Baylor enrolled at the College of Idaho on a basketball and football scholarship, but the school fired its basketball coach and cut other scholarships a year later. Baylor moved to Seattle in 1956 and played for the Seahawks from 1956 to 1958, scoring 31.3 points per game and guiding the team to the NCAA championship game in 1958, where it was defeated by coach Adolph Rupp's Kentucky Wildcats.
The Lakers were on the verge of bankruptcy the year before they convinced Baylor to quit college a year early after starting 19-53, a long way from their glory years in Minneapolis with center George Mikan in the late 1940s and early 1950s.
With his scoring and style, Baylor changed the franchise. In the 1959 playoffs, Minneapolis defeated the Detroit Pistons and the defending champion St. Louis Hawks en route to the NBA Finals, where they were defeated by the nascent Celtics dynasty.
Baylor finished fourth in the league in scoring (24.9 points per game) and third in rebounding (15 per game). Rookie of the Year was a no-brainer for him.
In 1960, the Lakers relocated to Los Angeles, and Baylor became the face of their Hollywood comeback. In his first season with the Lakers, he scored 34.8 points per game, second only to Chamberlain in the league.
Jerry West arrived in 1960 from West Virginia, and the two hit it off right away, scoring 69.1 combined points per game. Because of his military service, Baylor only appeared in 48 games on weekend passes, but the Lakers nevertheless dominated the Western Conference by 11 games.
The Lakers led the series 3-2 after Baylor's 61-point effort in Game 5 of the finals, but they lost in overtime to the Celtics in Game 7 — the culmination of the Lakers' misery at Boston's hands.
In regulation, Frank Selvy missed a 10-foot jumper that would have won the game. Baylor appears poised to get Selvy's rebound in the footage, but then vanishes from view. Baylor said that Boston's Sam Jones shoved him out of bounds.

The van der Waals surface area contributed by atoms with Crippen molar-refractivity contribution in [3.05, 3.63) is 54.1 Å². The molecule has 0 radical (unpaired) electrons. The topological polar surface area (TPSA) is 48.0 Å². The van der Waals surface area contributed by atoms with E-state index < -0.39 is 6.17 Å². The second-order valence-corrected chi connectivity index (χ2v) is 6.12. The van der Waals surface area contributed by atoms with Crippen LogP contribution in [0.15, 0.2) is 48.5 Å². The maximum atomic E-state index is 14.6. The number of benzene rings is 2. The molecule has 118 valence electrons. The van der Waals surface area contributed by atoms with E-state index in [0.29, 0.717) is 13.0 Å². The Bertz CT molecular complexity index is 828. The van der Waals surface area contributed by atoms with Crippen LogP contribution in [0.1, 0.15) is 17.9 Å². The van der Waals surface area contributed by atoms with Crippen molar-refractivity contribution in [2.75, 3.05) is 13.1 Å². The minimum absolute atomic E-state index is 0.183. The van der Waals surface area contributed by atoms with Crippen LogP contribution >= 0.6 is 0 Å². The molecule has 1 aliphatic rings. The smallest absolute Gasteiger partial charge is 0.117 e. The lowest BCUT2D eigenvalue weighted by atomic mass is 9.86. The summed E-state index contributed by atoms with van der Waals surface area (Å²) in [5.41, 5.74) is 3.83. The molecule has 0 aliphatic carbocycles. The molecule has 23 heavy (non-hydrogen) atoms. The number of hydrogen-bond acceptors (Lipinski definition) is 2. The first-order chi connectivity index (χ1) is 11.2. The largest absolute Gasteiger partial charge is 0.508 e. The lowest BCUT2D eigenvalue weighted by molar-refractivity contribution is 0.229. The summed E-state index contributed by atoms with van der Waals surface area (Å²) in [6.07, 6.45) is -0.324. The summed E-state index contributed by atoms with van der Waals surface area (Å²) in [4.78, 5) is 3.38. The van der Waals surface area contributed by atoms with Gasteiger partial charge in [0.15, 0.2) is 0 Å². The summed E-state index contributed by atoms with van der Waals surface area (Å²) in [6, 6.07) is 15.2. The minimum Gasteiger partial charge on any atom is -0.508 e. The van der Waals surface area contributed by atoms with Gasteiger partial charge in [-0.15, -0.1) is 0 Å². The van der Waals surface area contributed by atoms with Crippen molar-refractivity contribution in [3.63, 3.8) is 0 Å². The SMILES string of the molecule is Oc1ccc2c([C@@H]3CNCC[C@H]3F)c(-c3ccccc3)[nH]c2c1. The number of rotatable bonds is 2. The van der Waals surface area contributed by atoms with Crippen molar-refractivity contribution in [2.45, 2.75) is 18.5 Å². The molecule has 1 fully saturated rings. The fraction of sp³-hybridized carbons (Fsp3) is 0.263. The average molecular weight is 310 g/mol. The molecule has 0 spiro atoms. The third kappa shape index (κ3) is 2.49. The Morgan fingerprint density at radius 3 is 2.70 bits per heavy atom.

In 2000, Baylor told the Riverside Press-Enterprise, "I've always thought that was our championship."
He never came close to finding a bell.
Baylor became the first team in the NBA to rank in the top five in four different statistical categories the following season: scoring, rebounding, assists, and free-throw percentage. The Lakers made it to the finals once more, but this time they were defeated by the Celtics.
Baylor's gradual decline began with knee problems that began in the 1963-64 season. He never again scored more than 30 points per season, despite remaining a capable scorer.
Baylor's last full season was in 1968-69, and he only played sporadically after that before retiring at the age of 37 in the fall of 1971.
Baylor's post-playing career never quite lived up to his on-court brilliance.
The expansion is underway. He was hired as an assistant coach for the New Orleans Jazz's inaugural season in 1974, and he finally took over as coach during the 1976-77 season, going 86-135 in parts of three seasons. The Jazz never made the playoffs under Pete Maravich, and Baylor resigned after the 1978-79 season.
Baylor was hired as the Clippers' vice president of basketball operations in April 1986. The Clippers made the playoffs in 1992 and 1993, but for the majority of his tenure, the team was a modern model of sports ineptitude, with bad drafting, apathetic fans, and shady financial dealings.
Sterling was generally blamed for the Clippers' failures, while Baylor was praised for his tenacity but chastised for his inability to solve the team's problems.
When the club placed coach Mike Dunleavy in charge of personnel decisions in October 2008, their 22-year relationship came to an abrupt end.
In February 2009, Baylor, then 74, filed a $2 million lawsuit against the Clippers, Sterling, and the NBA, arguing that he was fired due to his age and race. Baylor also said that the Clippers underpaid him.
Baylor voluntarily resigned, according to the Clippers, who refuted the charges. In March 2011, a Los Angeles County jury unanimously ruled in favor of the Clippers, declining to pay any damages.
Baylor is survived by his wife and daughter, as well as a son and daughter from a previous marriage, Alan and Alison, and sister Gladys Baylor Barrett.